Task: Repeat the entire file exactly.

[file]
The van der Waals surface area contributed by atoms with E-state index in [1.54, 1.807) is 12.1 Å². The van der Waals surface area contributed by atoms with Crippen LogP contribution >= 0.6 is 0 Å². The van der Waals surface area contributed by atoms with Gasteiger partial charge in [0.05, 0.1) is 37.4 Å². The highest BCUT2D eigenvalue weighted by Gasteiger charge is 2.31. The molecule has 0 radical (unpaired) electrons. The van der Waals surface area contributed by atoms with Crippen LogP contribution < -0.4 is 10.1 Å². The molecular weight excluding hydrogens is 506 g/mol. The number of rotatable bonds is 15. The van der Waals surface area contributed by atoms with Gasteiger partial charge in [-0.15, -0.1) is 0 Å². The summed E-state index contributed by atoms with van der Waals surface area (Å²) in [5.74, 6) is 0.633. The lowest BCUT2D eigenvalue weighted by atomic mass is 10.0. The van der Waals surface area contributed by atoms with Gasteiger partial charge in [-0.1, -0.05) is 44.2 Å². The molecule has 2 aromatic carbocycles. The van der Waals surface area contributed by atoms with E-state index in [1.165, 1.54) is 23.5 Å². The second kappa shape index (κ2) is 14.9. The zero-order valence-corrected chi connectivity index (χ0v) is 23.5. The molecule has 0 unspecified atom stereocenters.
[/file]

The van der Waals surface area contributed by atoms with E-state index in [1.54, 1.807) is 12.1 Å². The van der Waals surface area contributed by atoms with Crippen LogP contribution >= 0.6 is 0 Å². The van der Waals surface area contributed by atoms with Gasteiger partial charge in [0.05, 0.1) is 37.4 Å². The highest BCUT2D eigenvalue weighted by Gasteiger charge is 2.31. The molecule has 0 radical (unpaired) electrons. The van der Waals surface area contributed by atoms with Crippen LogP contribution < -0.4 is 10.1 Å². The molecular weight excluding hydrogens is 506 g/mol. The number of rotatable bonds is 15. The van der Waals surface area contributed by atoms with Gasteiger partial charge in [-0.15, -0.1) is 0 Å². The summed E-state index contributed by atoms with van der Waals surface area (Å²) in [5.74, 6) is 0.633. The lowest BCUT2D eigenvalue weighted by atomic mass is 10.0. The van der Waals surface area contributed by atoms with Gasteiger partial charge in [-0.1, -0.05) is 44.2 Å². The molecule has 2 aromatic carbocycles. The van der Waals surface area contributed by atoms with E-state index in [1.165, 1.54) is 23.5 Å². The second kappa shape index (κ2) is 14.9. The zero-order valence-corrected chi connectivity index (χ0v) is 23.5. The molecule has 0 unspecified atom stereocenters.